Feel free to contact me about him, he was my governor and "boss" for 10 years.

"If the percent of minorities in your state has anything to do with how you
can connect with how you can connect with African American voters, then
Trent Lott would be Martin Luther King, Jr." - Howard Dean
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Old 01-10-2003, 03:47 PM
Linda
 
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Default Ice cream

I know it must sound silly, we live in England and my husbands diabetic
nurse just tells him to cut right down on sugar and stay of off sauces in
foods.We know there are carbs in food such as potatoes,pasta and bread but
do not know how much is good or too much.
Thankyou for all your replies.


"Peanutjake" wrote in message
...
Read the labels.
Don't be fooled by "sugar free."
I have found some "regular" ice creams with less carbs than the "sugar

free" varieties.

With diabetes, it is the amount of carbs in a food that counts. Not the

amount of, or lack of sugar.

PJ






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Old 01-10-2003, 05:57 PM
BJ in Texas
 
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Linda wrote:
I know it must sound silly, we live in England and my
husbands diabetic nurse just tells him to cut right down on
sugar and stay of off sauces in foods.We know there are carbs
in food such as potatoes,pasta and bread but do not know how
much is good or too much.
Thankyou for all your replies.


Since this is a YMMV thing, the only way that you can tell how many and what
carbs he can eat is by monitoring his blood glucose levels. If he doesn't
have a blood glucose meter, get one. If he has one, start testing BGs before
and after meals (at one and two hours). This will give him an idea what he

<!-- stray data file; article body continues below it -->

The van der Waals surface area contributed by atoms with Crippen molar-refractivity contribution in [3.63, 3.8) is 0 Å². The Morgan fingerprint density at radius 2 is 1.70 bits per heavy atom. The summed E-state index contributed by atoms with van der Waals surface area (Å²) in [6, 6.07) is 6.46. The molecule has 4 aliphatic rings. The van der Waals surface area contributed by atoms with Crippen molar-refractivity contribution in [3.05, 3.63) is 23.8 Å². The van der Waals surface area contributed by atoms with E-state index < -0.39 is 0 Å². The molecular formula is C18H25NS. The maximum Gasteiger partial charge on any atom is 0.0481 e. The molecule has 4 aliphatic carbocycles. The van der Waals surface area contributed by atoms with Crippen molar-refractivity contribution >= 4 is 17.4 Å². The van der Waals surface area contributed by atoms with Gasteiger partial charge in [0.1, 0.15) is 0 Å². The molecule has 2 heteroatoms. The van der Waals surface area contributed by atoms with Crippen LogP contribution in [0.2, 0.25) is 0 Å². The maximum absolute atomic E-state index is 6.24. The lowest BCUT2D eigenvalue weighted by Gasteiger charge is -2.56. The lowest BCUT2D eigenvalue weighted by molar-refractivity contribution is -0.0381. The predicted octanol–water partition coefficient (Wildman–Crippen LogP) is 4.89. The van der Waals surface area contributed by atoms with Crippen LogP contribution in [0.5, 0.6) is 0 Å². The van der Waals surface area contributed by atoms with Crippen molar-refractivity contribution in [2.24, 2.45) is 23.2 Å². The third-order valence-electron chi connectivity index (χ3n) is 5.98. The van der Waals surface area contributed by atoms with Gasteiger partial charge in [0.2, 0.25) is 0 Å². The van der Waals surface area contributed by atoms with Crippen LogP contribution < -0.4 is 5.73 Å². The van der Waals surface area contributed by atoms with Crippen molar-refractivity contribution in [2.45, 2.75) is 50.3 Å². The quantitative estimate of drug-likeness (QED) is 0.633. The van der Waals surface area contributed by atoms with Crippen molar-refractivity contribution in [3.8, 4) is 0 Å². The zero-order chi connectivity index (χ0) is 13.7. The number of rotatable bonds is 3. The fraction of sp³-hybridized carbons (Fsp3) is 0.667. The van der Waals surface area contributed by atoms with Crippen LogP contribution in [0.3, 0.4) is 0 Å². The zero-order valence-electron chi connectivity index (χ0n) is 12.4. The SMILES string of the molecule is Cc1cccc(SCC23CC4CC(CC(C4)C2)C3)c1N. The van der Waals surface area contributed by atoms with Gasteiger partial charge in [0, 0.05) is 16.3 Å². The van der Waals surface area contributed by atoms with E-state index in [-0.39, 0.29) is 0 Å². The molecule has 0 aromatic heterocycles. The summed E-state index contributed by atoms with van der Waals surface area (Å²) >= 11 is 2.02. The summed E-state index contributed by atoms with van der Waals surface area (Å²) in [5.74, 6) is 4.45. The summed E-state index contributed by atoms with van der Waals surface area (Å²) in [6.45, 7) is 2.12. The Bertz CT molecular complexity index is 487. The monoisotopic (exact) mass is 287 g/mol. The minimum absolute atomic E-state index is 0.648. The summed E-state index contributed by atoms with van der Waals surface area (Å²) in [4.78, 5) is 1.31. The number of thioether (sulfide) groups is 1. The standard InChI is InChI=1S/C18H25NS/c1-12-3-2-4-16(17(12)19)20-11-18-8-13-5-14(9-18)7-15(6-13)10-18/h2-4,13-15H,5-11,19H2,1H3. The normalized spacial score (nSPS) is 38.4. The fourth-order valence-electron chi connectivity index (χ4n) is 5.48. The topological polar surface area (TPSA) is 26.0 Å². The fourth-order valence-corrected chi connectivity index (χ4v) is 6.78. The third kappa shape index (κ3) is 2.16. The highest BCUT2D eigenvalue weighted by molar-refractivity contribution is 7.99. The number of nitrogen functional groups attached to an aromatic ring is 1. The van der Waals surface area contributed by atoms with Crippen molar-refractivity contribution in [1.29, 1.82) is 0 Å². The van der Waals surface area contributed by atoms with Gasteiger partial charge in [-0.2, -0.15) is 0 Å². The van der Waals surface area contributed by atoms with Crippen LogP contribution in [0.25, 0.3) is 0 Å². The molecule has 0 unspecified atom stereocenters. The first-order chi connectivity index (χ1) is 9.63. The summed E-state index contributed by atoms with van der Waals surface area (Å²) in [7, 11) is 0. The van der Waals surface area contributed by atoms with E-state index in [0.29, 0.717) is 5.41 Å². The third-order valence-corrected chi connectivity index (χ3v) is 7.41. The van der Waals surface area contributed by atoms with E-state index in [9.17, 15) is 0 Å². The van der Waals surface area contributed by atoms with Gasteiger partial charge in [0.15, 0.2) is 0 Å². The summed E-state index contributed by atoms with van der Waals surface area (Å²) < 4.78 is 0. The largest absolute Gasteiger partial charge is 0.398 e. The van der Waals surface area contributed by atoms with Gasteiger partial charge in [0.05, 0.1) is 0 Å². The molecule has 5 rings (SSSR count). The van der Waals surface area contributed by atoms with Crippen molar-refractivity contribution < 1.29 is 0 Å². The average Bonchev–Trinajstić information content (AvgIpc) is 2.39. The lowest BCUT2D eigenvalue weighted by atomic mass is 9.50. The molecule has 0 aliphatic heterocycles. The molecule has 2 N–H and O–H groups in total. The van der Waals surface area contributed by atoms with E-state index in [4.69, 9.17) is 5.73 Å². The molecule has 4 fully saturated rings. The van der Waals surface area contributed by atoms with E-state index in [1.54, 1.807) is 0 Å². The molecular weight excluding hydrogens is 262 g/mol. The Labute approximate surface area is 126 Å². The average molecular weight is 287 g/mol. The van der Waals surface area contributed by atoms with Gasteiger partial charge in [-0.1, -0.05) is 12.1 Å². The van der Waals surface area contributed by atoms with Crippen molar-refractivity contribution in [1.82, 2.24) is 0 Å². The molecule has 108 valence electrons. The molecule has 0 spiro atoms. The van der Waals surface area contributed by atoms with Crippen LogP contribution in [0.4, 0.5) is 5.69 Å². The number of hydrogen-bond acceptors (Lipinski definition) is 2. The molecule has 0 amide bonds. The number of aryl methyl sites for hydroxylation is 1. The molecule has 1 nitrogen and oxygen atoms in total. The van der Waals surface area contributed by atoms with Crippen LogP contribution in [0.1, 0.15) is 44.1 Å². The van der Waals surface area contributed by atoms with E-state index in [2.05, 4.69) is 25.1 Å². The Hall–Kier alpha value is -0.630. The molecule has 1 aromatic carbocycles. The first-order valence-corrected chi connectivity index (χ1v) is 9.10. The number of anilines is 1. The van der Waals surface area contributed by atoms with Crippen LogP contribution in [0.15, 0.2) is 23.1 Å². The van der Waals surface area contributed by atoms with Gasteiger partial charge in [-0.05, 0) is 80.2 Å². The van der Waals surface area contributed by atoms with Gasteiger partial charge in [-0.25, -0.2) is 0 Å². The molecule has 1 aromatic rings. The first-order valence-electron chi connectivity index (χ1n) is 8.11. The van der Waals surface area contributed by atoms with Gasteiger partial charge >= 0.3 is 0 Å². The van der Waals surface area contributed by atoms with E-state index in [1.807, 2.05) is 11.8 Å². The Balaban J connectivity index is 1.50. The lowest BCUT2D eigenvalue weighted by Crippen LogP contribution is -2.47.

can and can not eat, and how much.

BJ



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Old 02-10-2003, 02:53 AM
Julie Bove
 
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"Linda" wrote in message
...
I know it must sound silly, we live in England and my husbands diabetic
nurse just tells him to cut right down on sugar and stay of off sauces in
foods.We know there are carbs in food such as potatoes,pasta and bread but
do not know how much is good or too much.
Thankyou for all your replies.


Don't listen to the nurse. She is giving bad advice. Diabetics can pretty
much eat anything they want. It all boils down to a matter of portion size.
Now granted, that portion might be only one bite. And for that reason, some
of us choose to give up certain foods. Rice is now a no-no for me unless
it's just a few spoonfuls mixed into a soup. I'd advise your husband to see
a dietician, but from what I've heard, the dieticians in England aren't
doing the diabetics any favors either! Sugar is a carb, just as potatoes,
bread, fruit, corn, and many other foods. All will affect BG, but they
don't necessarily need to be avoided.

A simple way to look at diet is that a serving of something carb laden will
contain about 15 g of carb. How many servings your husband can eat at one
time is another matter. I can usually eat 2 servings for breakfast, and 3
for lunch and dinner. We're all different. The best way for him to find
out how foods affect him is to test his BG before eating and then two hours
after. If his BG is too high, then he ate too much.

--
Type 2
http://users.bestweb.net/~jbove/


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Old 02-10-2003, 04:02 AM
Peanutjake
 
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Default Ice cream


"Linda" wrote in message ...
I know it must sound silly, we live in England and my husbands diabetic
nurse just tells him to cut right down on sugar and stay of off sauces in
foods.We know there are carbs in food such as potatoes,pasta and bread but
do not know how much is good or too much.
Thankyou for all your replies.


I have found that I can eat about 30g carbs at a meal without problems. More carbs than that give me
a spike.

Your results may vary.

PJ


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Old 02-10-2003, 12:05 PM
Siobhan Perricone
 
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On Wed, 1 Oct 2003 15:47:55 +0100, "Linda" wrote: